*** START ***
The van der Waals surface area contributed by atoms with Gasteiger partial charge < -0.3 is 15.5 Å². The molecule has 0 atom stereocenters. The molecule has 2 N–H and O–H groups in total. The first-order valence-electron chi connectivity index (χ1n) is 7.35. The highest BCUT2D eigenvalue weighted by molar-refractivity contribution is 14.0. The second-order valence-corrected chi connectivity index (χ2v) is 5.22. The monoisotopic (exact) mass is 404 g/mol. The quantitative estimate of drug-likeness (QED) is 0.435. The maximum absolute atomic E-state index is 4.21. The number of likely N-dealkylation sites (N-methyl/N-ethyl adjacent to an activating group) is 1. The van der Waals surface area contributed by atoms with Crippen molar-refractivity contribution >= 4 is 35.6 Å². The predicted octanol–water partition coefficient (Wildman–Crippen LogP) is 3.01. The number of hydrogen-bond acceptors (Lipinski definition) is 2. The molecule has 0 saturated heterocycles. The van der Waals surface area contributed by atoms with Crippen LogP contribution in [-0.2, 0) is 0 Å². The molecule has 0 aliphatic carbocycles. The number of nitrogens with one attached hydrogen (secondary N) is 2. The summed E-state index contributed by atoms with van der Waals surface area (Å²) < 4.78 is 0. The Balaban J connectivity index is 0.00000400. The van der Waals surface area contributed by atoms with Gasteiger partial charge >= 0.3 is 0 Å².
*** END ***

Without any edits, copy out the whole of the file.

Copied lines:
The van der Waals surface area contributed by atoms with Gasteiger partial charge < -0.3 is 15.5 Å². The molecule has 0 atom stereocenters. The molecule has 2 N–H and O–H groups in total. The first-order valence-electron chi connectivity index (χ1n) is 7.35. The highest BCUT2D eigenvalue weighted by molar-refractivity contribution is 14.0. The second-order valence-corrected chi connectivity index (χ2v) is 5.22. The monoisotopic (exact) mass is 404 g/mol. The quantitative estimate of drug-likeness (QED) is 0.435. The maximum absolute atomic E-state index is 4.21. The number of likely N-dealkylation sites (N-methyl/N-ethyl adjacent to an activating group) is 1. The van der Waals surface area contributed by atoms with Crippen molar-refractivity contribution >= 4 is 35.6 Å². The predicted octanol–water partition coefficient (Wildman–Crippen LogP) is 3.01. The number of hydrogen-bond acceptors (Lipinski definition) is 2. The molecule has 0 saturated heterocycles. The van der Waals surface area contributed by atoms with Crippen LogP contribution in [-0.2, 0) is 0 Å². The molecule has 0 aliphatic carbocycles. The number of nitrogens with one attached hydrogen (secondary N) is 2. The summed E-state index contributed by atoms with van der Waals surface area (Å²) < 4.78 is 0. The Balaban J connectivity index is 0.00000400. The van der Waals surface area contributed by atoms with Gasteiger partial charge >= 0.3 is 0 Å².